Top students are attending a summer camp aimed at learning entrepreneurship at EXPLO Startup outside Boston. Is your kid the next Steve Jobs?» Read More
At Quickoffice, which sells software that allows users to create and edit documents on mobile devices, Alan Masarek always enjoyed getting deep into the numbers of his business — almost as if he were chief financial officer instead of chief executive.
The company’s microfinance initiative is an attempt to jump-start hiring where many say it matters most — on the small business level.
The lack of female entreprenuers is not for lack of trying. But it may be because of lack of asking.
What can you do with an internet connection and a T-shirt? Create a few jobs, for one thing.
The following celebrities have learned the hard way that success in the business world doesn’t always come easily.
The biggest thing holding most people back from starting their own business is money. But the truth is, you don’t have to have a lot of money to start a business.
It’s a rare diner who will want to experience all of these restaurants, but click on ahead to see how many appeal and how many appall.
New York City—where hot dog carts seem to be on many street corners—is being infiltrated by a new wave of gourmet street food vendors run by young entrepreneurs.
Both U.S. political parties have created an obscuring fog of uncertainty that is holding back the creativity and risk-taking of entrepreneurs.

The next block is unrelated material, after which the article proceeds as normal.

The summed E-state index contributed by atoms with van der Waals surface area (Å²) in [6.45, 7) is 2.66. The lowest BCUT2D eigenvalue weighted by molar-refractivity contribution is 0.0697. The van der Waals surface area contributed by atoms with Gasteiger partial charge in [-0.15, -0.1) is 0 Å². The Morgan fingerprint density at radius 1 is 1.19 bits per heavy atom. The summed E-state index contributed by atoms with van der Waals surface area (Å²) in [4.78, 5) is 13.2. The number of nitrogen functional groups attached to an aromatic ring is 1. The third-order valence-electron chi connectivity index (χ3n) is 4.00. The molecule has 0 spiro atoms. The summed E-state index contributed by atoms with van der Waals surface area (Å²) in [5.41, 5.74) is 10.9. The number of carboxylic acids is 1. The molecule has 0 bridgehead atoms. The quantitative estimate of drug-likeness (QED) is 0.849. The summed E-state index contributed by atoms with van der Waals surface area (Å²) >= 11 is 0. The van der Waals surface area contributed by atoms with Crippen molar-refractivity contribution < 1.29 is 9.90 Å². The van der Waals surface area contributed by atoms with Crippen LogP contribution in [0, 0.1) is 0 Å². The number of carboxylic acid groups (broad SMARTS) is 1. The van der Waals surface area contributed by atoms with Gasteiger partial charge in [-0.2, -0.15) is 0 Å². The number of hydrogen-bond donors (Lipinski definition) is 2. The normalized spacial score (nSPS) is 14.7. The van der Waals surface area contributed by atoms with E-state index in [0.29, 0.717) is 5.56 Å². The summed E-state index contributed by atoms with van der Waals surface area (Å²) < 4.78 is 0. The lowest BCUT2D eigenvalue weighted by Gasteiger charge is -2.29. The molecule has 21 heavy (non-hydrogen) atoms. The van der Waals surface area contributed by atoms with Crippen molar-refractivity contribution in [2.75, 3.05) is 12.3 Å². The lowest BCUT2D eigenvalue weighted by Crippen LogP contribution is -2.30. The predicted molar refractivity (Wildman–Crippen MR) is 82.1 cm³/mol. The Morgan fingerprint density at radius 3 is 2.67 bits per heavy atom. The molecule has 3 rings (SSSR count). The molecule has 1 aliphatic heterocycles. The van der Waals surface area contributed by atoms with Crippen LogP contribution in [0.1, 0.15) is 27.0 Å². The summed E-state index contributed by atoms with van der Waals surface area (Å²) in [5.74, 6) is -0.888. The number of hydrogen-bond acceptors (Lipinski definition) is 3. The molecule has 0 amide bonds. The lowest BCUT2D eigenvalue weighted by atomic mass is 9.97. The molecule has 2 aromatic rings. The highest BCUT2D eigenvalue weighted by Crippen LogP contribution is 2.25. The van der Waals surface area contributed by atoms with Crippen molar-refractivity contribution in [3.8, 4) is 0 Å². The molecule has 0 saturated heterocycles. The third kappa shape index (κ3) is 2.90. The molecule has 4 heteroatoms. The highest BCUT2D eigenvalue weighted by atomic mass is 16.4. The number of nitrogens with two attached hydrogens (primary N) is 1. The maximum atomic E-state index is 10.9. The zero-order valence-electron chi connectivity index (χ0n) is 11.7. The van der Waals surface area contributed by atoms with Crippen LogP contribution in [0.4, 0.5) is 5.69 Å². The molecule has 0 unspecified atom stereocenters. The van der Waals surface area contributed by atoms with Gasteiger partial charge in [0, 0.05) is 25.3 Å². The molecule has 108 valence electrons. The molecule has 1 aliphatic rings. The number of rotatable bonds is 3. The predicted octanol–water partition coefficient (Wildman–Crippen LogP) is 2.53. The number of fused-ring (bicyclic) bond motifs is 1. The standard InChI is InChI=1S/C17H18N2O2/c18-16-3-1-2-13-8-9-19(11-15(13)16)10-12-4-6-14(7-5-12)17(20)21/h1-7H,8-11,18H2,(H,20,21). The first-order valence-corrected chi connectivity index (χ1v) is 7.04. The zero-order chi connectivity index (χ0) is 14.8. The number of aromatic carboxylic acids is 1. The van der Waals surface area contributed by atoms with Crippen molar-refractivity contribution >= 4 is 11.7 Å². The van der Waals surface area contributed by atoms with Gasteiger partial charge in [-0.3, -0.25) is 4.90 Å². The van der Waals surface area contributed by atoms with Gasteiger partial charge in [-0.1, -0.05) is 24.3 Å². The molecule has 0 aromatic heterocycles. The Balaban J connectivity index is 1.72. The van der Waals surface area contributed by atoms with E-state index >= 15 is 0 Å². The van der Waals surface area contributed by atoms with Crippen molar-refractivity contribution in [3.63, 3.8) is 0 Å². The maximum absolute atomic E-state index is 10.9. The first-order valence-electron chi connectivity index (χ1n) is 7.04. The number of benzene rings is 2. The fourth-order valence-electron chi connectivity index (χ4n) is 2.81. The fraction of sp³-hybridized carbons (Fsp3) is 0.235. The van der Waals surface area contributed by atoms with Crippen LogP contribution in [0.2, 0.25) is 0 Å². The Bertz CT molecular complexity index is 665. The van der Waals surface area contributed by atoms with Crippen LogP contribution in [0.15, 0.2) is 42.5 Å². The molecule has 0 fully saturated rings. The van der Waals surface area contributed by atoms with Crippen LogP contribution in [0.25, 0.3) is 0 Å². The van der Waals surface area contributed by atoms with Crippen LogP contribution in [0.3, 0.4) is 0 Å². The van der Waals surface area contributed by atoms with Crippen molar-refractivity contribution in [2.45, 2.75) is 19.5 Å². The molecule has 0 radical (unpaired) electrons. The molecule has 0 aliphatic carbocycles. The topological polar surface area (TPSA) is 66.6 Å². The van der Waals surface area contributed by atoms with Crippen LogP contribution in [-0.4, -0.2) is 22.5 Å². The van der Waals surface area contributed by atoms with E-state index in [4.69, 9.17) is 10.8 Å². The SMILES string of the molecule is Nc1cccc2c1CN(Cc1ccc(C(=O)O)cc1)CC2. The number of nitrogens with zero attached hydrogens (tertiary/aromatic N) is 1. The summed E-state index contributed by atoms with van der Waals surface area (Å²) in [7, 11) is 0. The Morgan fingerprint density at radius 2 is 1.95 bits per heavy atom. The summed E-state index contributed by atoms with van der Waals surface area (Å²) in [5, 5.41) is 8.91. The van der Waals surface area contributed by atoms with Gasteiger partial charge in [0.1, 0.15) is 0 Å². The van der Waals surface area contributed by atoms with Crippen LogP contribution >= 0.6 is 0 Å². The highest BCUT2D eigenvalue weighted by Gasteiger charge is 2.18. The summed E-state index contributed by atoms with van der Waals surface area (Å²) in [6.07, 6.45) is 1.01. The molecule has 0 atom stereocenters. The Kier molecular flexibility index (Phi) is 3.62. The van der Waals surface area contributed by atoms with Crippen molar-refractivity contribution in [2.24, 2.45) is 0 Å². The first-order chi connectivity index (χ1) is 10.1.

A former McDonald’s executive and a food-obsessed investment banker are trying to blow up the fast food industry. How? They’re building a chain of restaurants — called Lyfe Kitchen — serving locally grown, sustainable, gourmet, fast, and cheap meals.
Younger Americans' political views are more in line with the Democratic Party on key issues, according to a new research, widening further from their older counterparts.
Last week Hamdi Ulukaya, founder and owner of Chobani Inc., producer of an American brand Greek-style yogurt, beat out nearly 2,000 of the world’s best entrepreneurs to be named the overall winner of Ernst & Young’s Entrepreneur of The Year.
After three days of punishment in the jungle, on a volcano, along sandy beaches and over Class IV rapids (in biking gear) what lessons did we take away and can bring to life, businesses and those we lead?
Corporate gift giving has never been trickier. Despite this, the value of gifts given to clients is on the rise.
The world is getting smaller for entrepreneurs, and that’s a good thing. It gives entrepreneurs an opportunity to make an impact on more than just their businesses.
Being in the Billion-Dollar Club limits how, and if, a start-up can get out. For one thing, when you’re the most expensive product on the shelf, very few companies can afford to buy you.
Spotify has raised about $100m from a group of investors led by Goldman Sachs in a round that puts a $3bn valuation on the company and completes its eight-month search for new funding, according to two people familiar with the situation.
We are shifting into a network society that is a product of the post-information era. Startups, and entrepreneurs, are at the core of this reinvention of the way we work and live.
Want to ski at the Yellowstone Club? Be prepared to pay.
Recently, Bono admitted to “humbling” realizations about foreign aid: “job creators and innovators are ... the key, and aid is just a bridge.” It’s no secret: the world needs jobs.